...turtle. Because I usually stay longer than other people for window-shopping. If I really want to buy something, I will shop one store after another and take a slow and careful look at the products. I usually walk slowly and feel like I am blocking other people’s way, or there will always be someone who overpasses me (TF#11,19).

...crocodile. Crocodiles move toward their prey quickly, and I am the same. When I see something I like, I will go for it (TM#27,21).


...shark. When I decide I want something, I’m aggressive in getting it; sharks I perceive as aggressive (USM#1,25).

...Tiger (because I’ve very predatory. When I shop I am on the hung and finding a great deal on something fabulous is like making the kill). Also, I feel that my senses are at a heightened level. My eyes are scoping the area, my ears are perked up and my energy level is peaking (USF#25,24)

As with the projective queries concerning the informants themselves as shoppers, answers concerning shopping partners frequently mentioned shopping strategy, again with an emphasis on pace, compatibility and other aspects of strategy and style: [Shopping partners are]


...lions, tigers and leopards. Because only friends with such shopping speed can keep pace with me and buy all the products we need (TM#27,21).

...a herd of deer (good partners). If I shop with partners that I like, I feel that I am with a herd of deer. They give me the feeling of harmony (TF#7,22).


...hummingbirds. Flitting around from rack to rackBsometimes together,sometimes apart. Seeking each other out to test finds or to share discoveries with (USF#20,25).

...a pair of crocs. We just sit around allowing the flow [to] take us & when we see something, we grab it and won’t let the other have it (USM#19,26).

Another commonality between the Taiwanese and American data in the shopping partner projectives is the emphasis on partners’ "loyalty," willingness to shop with the informant, and overall helpfulness: [Shopping partners are]


...wolfhound. They are very loyal to me, just like wolfhounds are loyal to their masters (TM#30,26).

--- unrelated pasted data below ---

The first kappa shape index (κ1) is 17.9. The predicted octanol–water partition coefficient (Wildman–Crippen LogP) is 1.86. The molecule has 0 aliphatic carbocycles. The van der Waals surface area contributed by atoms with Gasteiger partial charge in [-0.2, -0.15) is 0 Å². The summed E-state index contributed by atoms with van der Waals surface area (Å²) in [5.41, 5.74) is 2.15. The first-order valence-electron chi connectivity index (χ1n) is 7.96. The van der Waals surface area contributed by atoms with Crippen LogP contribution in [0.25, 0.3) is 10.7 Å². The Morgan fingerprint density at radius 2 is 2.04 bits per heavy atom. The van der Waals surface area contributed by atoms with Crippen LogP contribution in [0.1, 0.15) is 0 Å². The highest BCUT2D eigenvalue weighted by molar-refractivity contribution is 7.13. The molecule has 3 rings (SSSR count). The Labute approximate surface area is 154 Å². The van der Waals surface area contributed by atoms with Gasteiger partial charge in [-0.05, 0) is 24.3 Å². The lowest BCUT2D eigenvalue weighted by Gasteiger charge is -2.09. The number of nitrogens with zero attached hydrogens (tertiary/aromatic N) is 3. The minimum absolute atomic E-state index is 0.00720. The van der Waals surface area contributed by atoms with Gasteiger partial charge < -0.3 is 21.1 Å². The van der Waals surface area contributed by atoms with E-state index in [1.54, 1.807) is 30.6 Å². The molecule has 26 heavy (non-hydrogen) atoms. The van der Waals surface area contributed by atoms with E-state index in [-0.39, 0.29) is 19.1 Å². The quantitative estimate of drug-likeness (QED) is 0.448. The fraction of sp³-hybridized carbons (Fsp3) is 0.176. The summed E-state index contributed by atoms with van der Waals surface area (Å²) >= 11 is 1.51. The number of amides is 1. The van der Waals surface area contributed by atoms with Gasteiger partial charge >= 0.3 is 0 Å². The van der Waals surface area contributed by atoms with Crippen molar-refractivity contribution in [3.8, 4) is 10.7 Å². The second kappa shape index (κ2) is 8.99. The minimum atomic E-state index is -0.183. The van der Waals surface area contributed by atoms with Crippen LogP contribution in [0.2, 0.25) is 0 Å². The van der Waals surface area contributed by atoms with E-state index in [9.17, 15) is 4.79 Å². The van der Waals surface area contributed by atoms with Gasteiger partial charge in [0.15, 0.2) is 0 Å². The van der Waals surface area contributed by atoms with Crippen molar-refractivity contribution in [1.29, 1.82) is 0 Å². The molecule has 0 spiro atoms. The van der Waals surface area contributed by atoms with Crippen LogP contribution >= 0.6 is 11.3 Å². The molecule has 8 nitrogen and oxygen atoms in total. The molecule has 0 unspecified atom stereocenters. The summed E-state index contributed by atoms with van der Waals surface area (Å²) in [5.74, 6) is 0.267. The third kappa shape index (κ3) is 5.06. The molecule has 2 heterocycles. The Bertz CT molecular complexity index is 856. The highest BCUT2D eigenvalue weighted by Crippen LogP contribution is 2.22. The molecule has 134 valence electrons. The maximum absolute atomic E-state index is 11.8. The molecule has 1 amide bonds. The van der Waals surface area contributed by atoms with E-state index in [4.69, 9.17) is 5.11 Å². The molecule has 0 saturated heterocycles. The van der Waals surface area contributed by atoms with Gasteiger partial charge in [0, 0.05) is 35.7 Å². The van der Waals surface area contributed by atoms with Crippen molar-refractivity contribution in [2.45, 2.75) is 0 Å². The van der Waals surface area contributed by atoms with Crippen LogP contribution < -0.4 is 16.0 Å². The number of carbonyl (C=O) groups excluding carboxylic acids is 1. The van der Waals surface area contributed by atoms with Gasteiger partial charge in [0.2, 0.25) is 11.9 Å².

...dogs. Because I feel they are very loyal. They shop with me, chat with me, and if I need their opinions, they will provide (TF#13,19).

U.S.: Because there is a lot o "barking" (talking) among friends. A lot of loyalty to each other as a dog is to their owner (USM#8,27).

...flock of birds. We always stick together and ask each other’s opinion (USF#23,22).

Alternatively, a shopping partner who was not compatible with the informant in terms of strategy was portrayed as annoying and an overall hindrance to shopping activity. Such partners shopped together primarily by virtue of other aspects of their relationship that drive their choice to shop together, rather than their similarities in shopping strategy or mutual enjoyment of the experience:


...louse (girlfriend who shops with me). She is like a louse attaching to my body. She does not have special requests, but will spend all the money I have. I think that is like a louse sucking all the blood in my body (TM#28,19).

...Lion. Because he shops all the time and always shows his arrogance. He never listens to opinions of salespeople or anyone else(TF#4,20).


...sloth...Sometimes they don’t want to be there, so you have to drag them everywhere (USF#21,22).

...elephant. Elephants are considered giant rats in Africa because they’re a nuisance. My friends are annoying to shop with because they take forever and stop at every store (USM#16,23).

Similarities: Encounters with Salespersons

Finally, the Taiwanese and American informants responded in similar ways to projective queries concerning salespersons with "good" or "bad" attitudes. While the specific animals chosen were not the same in the Taiwan and U.S. samples, the underlying reasons for choosing that animal were comparable in the two data sets.

In general, for retail service providers who were seen as pleasant or having a "good attitude," informants chose an animal that represented the salesperson’s orientation toward the customer in terms of helpfulness, lack of "pressure," or overall amount/degree of interest in the consumer. These projectives typically described friendly, loyal animals: [Salespersons are]